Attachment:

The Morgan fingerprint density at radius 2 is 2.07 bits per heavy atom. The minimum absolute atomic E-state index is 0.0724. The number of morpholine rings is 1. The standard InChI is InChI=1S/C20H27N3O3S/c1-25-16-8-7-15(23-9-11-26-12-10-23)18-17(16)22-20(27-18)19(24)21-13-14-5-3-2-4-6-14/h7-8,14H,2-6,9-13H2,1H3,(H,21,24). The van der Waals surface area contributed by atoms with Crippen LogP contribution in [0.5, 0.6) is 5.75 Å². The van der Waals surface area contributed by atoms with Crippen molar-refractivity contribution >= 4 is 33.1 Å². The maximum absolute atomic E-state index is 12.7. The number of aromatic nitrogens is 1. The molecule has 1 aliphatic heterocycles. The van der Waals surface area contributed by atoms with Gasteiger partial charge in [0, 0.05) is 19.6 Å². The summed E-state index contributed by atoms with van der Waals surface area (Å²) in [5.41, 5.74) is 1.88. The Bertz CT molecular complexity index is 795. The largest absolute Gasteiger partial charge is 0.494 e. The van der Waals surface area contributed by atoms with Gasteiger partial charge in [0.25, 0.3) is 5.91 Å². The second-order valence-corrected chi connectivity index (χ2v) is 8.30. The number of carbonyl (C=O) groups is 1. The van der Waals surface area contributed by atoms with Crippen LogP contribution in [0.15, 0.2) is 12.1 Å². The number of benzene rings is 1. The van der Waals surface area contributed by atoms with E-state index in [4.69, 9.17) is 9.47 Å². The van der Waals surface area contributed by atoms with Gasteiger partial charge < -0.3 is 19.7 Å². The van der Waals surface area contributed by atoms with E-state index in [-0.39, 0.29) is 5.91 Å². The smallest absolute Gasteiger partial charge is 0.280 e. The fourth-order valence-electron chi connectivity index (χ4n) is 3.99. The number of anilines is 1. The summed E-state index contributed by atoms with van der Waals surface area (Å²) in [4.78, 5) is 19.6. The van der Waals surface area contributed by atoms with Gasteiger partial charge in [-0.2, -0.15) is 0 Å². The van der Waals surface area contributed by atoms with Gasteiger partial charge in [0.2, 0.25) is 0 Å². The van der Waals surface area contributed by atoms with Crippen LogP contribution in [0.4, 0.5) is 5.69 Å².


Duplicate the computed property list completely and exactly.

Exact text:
The Morgan fingerprint density at radius 2 is 2.07 bits per heavy atom. The minimum absolute atomic E-state index is 0.0724. The number of morpholine rings is 1. The standard InChI is InChI=1S/C20H27N3O3S/c1-25-16-8-7-15(23-9-11-26-12-10-23)18-17(16)22-20(27-18)19(24)21-13-14-5-3-2-4-6-14/h7-8,14H,2-6,9-13H2,1H3,(H,21,24). The van der Waals surface area contributed by atoms with Crippen LogP contribution in [0.5, 0.6) is 5.75 Å². The van der Waals surface area contributed by atoms with Crippen molar-refractivity contribution >= 4 is 33.1 Å². The maximum absolute atomic E-state index is 12.7. The number of aromatic nitrogens is 1. The molecule has 1 aliphatic heterocycles. The van der Waals surface area contributed by atoms with Gasteiger partial charge in [0, 0.05) is 19.6 Å². The summed E-state index contributed by atoms with van der Waals surface area (Å²) in [5.41, 5.74) is 1.88. The Bertz CT molecular complexity index is 795. The largest absolute Gasteiger partial charge is 0.494 e. The van der Waals surface area contributed by atoms with Gasteiger partial charge in [0.25, 0.3) is 5.91 Å². The second-order valence-corrected chi connectivity index (χ2v) is 8.30. The number of carbonyl (C=O) groups is 1. The van der Waals surface area contributed by atoms with Crippen LogP contribution in [0.15, 0.2) is 12.1 Å². The number of benzene rings is 1. The van der Waals surface area contributed by atoms with E-state index in [4.69, 9.17) is 9.47 Å². The van der Waals surface area contributed by atoms with Gasteiger partial charge < -0.3 is 19.7 Å². The van der Waals surface area contributed by atoms with E-state index in [-0.39, 0.29) is 5.91 Å². The smallest absolute Gasteiger partial charge is 0.280 e. The fourth-order valence-electron chi connectivity index (χ4n) is 3.99. The number of anilines is 1. The summed E-state index contributed by atoms with van der Waals surface area (Å²) in [4.78, 5) is 19.6. The van der Waals surface area contributed by atoms with Gasteiger partial charge in [-0.2, -0.15) is 0 Å². The van der Waals surface area contributed by atoms with Gasteiger partial charge in [0.2, 0.25) is 0 Å². The van der Waals surface area contributed by atoms with Crippen LogP contribution in [0.4, 0.5) is 5.69 Å².